Anyone familiar with the Irish economy will be aware that the multinational sector has a huge impact on the export and investment data, contributing to the volatility of recorded GDP. Surprises in the latter are therefore not uncommon, but the latest example is without doubt the most jaw-dropping to date. The CSO had estimated that Irish real GDP rose by 7.8% in 2015, an unexpected figure in itself, but have now revised that growth rate to an astonishing 26.3%. Yes, 26.3%. Moreover, nominal GDP in 2015, which was put at around €215bn, is now over €41bn higher at €255.8bn, having risen by over 32% from the previous year on the new data. For those who prefer GNP as a more appropriate measure for Ireland ( it adjusts for multinational profit and other income flows ) real growth in 2015 was still stratospheric, at 18.7%, with the nominal increase at 24%.
What’s going on?. There were a number of factors at work, relating to changes made to the GDP methodology. The first is that business spending on R&D and patents is now captured as investment and classified as intangibles. The latter rose by over €11bn in 2015, a 100% rise and contributing most of the overall 32.7% increase in capital formation; building and construction rose by over 13% but spending on machinery and equipment expanded by only 3%.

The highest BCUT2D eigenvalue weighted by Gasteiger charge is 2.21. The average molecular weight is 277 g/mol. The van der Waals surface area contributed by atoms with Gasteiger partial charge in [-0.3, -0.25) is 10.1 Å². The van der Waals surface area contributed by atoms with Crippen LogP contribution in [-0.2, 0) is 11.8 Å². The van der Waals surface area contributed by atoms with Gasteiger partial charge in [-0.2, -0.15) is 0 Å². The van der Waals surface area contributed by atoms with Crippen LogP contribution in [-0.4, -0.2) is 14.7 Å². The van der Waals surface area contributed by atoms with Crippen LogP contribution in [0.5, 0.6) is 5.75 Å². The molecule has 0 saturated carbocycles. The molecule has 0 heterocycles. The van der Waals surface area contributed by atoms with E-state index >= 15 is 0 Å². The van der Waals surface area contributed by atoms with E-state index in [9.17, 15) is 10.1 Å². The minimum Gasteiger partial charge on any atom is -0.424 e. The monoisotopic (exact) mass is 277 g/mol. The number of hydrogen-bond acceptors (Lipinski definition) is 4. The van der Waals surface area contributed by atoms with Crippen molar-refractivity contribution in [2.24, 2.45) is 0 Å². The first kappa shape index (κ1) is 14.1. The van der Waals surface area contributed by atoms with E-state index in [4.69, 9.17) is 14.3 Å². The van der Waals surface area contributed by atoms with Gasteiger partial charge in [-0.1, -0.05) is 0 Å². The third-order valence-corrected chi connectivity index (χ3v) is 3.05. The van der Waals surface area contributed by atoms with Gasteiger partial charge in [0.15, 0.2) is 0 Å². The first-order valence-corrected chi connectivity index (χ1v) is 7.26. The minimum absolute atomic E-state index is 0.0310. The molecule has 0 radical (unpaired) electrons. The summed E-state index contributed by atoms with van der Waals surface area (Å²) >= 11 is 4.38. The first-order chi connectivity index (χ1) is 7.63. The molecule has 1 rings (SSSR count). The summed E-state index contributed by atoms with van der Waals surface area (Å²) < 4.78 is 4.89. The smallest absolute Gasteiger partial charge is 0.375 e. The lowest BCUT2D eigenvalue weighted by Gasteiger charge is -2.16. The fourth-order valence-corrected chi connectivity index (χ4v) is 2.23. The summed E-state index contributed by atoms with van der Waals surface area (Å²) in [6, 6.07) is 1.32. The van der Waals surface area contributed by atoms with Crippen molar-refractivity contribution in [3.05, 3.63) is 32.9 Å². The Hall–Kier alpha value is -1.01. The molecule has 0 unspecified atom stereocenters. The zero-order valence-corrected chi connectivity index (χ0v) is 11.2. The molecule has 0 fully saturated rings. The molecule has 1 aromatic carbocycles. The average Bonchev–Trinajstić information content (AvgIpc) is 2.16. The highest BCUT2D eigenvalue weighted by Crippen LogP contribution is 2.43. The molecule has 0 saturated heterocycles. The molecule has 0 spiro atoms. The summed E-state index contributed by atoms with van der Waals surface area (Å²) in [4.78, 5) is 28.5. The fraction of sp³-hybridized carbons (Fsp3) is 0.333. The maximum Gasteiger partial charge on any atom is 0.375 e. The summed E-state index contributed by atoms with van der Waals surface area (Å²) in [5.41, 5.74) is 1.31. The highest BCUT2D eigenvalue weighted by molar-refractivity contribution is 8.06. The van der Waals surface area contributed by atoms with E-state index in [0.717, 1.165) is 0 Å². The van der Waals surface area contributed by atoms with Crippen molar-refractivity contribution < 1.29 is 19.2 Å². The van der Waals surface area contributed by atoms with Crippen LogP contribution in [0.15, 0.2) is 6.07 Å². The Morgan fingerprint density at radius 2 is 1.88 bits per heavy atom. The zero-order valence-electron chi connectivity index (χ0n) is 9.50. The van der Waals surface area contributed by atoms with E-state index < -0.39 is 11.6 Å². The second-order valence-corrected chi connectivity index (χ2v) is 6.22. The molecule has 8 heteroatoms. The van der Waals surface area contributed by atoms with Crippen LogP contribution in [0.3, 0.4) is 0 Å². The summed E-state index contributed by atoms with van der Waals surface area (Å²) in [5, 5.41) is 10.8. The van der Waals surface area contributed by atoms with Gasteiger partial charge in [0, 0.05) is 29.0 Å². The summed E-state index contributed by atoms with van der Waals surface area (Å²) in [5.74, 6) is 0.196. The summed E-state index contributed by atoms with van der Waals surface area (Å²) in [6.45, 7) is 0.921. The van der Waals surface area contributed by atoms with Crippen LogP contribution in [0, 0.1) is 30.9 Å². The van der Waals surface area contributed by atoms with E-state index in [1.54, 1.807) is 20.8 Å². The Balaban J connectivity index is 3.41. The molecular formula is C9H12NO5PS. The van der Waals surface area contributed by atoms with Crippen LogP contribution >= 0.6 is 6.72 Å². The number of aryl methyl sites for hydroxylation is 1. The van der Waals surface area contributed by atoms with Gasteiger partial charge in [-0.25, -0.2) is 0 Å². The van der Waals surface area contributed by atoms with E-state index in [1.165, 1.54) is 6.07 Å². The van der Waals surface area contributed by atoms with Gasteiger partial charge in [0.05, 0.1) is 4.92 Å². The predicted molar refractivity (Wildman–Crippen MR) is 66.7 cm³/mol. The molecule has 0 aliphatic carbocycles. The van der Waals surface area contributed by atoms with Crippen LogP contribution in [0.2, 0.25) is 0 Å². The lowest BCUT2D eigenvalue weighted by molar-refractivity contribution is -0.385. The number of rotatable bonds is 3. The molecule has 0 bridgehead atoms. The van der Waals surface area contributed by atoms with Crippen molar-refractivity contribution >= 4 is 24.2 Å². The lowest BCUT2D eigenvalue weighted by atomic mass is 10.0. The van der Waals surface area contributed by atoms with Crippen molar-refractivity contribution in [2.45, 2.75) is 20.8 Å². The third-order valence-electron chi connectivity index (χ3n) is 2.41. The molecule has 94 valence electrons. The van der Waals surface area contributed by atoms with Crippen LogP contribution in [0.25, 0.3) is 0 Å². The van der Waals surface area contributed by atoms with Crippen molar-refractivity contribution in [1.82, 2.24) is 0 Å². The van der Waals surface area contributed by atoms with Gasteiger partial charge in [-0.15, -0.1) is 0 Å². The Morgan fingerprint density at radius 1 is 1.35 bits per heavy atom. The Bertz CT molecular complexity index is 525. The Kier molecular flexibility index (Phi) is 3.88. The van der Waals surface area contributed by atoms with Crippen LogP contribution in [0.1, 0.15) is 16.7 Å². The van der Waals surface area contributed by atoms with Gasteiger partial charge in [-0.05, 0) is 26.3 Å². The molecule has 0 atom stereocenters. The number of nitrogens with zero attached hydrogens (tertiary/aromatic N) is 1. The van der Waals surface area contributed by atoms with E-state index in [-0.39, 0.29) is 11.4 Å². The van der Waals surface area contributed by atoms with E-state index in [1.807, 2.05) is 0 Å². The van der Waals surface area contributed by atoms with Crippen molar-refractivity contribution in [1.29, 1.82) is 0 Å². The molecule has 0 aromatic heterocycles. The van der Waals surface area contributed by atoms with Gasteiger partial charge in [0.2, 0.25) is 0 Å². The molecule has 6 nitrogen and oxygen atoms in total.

The external sector saw massive value and volume changes, reflecting the inclusion of offshore manufacturing activities and the fact that aircraft for leasing are now counted as exports and imports as opposed to the previous net impact . Exports are now deemed to have risen by just shy of €100bn in 2015, and by over 34% in volume terms, with the volume rise in imports put at 22%, with the result that the external sector contributed 18 percentage points to overall GDP growth. That export surge also resulted in a huge balance of payments surplus for Ireland, amounting to over €26bn or 10.2% of GDP.
Extraordinary figures. Spending by the government and households paint a more realistic picture of economic life on the ground in Ireland last year. Personal consumption did pick up, reflecting rising employment and strong growth in real incomes, expanding by 4.5% in real terms, the best performance since 2007. Government spending on goods and services also rose , albeit by a modest 1.2%.
For many, these GDP figures are not ‘real’ but they are used as the denominator in calculating Ireland’s fiscal and debt ratios. Consequently, the latter now ended 2015 at 78.7%, well below the euro average, instead of the previously published 93.8%.
If that step jump in GDP last year was indeed a one-off data-related adjustment the risk now is that 2016 will see a dramatic ‘slowdown’ or even contraction. Indeed, real GDP actually did contract in the first quarter, by a seasonally adjusted 2.1%. Consumer spending continued to show good momentum, up over 2% in the quarter, but investment fell sharply , reflecting double digit percentage falls in machinery and equipment and intangibles, while exports fell by 5% and imports by 10%. On an annual basis GDP is still growing, by 2.3%. and all forecasters, the government included, will now have to make a stab at what all this means for recorded growth in 2016 and beyond. The range of estimates is likely to be wide and handsome.